A year ago, it might have seemed improbable that of the European Union and the US, it would be the latter that was falling behind. Since then, elections in mainland Europe have reaffirmed their collective unity and stability, meanwhile US President Donald Trump’s administration has not. Looking at what has happened to the dollar in light of a strengthening euro might give some insight into global power shifts.
The US president's agenda is stuck in Washington swamps, his business councils have been dismantled and investors have pretty much said goodbye to their hopes of wide sweeping reforms that would provide a kick to the ageing business cycle.
This ageing business cycle is proving particularly problematic for consumption. The US's job machine is still running at full speed thus supporting domestic consumption; this means the point of labour scarcity is fast approaching. Once this point is reached, it will trigger a slowdown unless productivity and wages pick up. Indeed, if consumers have continued to spend, they have done so by depleting household savings (which have dropped from 5.4 per cent to 3.6 per cent of disposable income in the past year) and borrowing money – to the point that consumer credit has hit an all-time high.
At the same time, the likelihood of large-scale tax reform, in particular, is looking more unlikely than ever. The Republican Congress will manage at best to pass a 2018 Budget including temporary tax cuts which, while certainly welcome, will be inadequate to the task of countering the cyclical slowdown currently unfolding.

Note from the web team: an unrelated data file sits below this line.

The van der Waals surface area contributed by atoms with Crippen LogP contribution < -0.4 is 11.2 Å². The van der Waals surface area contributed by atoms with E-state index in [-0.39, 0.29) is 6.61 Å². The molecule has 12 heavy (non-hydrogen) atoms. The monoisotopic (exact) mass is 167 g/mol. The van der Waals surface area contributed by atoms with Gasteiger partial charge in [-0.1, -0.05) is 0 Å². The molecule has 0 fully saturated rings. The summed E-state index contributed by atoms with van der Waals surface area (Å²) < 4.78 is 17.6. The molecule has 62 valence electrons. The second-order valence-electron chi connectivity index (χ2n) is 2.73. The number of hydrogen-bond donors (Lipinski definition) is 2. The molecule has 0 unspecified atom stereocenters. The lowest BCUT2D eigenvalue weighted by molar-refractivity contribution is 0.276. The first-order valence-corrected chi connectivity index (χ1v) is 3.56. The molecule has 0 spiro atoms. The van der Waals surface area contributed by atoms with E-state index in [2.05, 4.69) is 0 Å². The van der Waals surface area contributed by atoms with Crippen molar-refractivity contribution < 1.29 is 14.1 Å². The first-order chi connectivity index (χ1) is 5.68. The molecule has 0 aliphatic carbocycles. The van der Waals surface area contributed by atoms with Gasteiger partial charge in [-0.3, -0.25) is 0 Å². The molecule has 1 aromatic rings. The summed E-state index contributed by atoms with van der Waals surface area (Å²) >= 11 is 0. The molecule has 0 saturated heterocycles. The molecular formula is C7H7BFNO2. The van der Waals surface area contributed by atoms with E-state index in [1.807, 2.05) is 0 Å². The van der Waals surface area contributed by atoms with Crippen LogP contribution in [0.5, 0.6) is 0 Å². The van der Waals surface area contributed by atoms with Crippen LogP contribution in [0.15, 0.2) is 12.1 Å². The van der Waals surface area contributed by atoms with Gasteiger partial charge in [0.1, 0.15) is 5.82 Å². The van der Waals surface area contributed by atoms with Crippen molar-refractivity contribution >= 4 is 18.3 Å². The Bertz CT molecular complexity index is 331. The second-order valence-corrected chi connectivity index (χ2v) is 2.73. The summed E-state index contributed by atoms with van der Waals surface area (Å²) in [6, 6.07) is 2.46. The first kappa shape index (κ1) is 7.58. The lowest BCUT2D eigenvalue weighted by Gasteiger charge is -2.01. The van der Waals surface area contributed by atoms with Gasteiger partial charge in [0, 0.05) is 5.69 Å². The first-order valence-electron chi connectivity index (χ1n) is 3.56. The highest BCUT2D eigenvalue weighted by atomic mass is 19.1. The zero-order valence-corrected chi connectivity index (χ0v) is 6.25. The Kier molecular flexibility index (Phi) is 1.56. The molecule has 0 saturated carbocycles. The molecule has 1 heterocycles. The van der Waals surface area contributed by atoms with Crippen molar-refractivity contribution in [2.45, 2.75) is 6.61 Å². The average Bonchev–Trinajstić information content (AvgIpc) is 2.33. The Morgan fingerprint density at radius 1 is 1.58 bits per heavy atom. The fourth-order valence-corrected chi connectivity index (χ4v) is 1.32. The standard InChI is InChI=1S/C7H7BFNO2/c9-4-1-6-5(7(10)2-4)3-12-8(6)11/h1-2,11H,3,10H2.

On a higher level the US's geo-political credibility has been penalised by the more isolationist tone and the unpredictability of the White House. By pulling out of the Trans-Pacific Partnership (TPP), by hinting that the US nuclear umbrella might not continue to protect NATO’s European member states and by turning the strategic decision-making process into an improvised, incoherent jumble, the current president has led the US’s grip on global leadership to be questioned – and offered Europe and China a golden opportunity to bolster their own.
This can be seen by looking at the relative weighting of the dollar. Currencies have a universal influence on prices and so, have traditionally been one of the purest ways to view a country’s outlook, politically and economically.
- The likelihood of large-scale tax reform in the US is looking more unlikely than ever.
- The euro’s steady appreciation versus the US dollar has continued unabated in August.
- The new paradigm for the euro–dollar pair has emerged as a potential source of market disruption.
It makes sense to view the euro–dollar exchange rate in 2017 as the mirror image of what it was in 2014, when the US enjoyed a much rosier economic outlook than the eurozone, though it goes deeper than mere economic comparisons. In an era where quantitative easing has pushed interest levels near to zero, thus ensuring rate differential which is far smaller than usual, currency traders have been forced to become far more attuned to political developments.
The euro’s steady appreciation versus the US dollar since the start of the year has continued unabated in August. This trend reflects above all the weakness of the US dollar, which is even starting to see its safe haven status questioned, as demonstrated by the accelerating rise in Europe’s common currency following the recent geopolitical tension sparked by North Korea. It is also worth noting that the price of gold – the ultimate reserve ‘currency’ – has also benefited from that trend since the start of the year.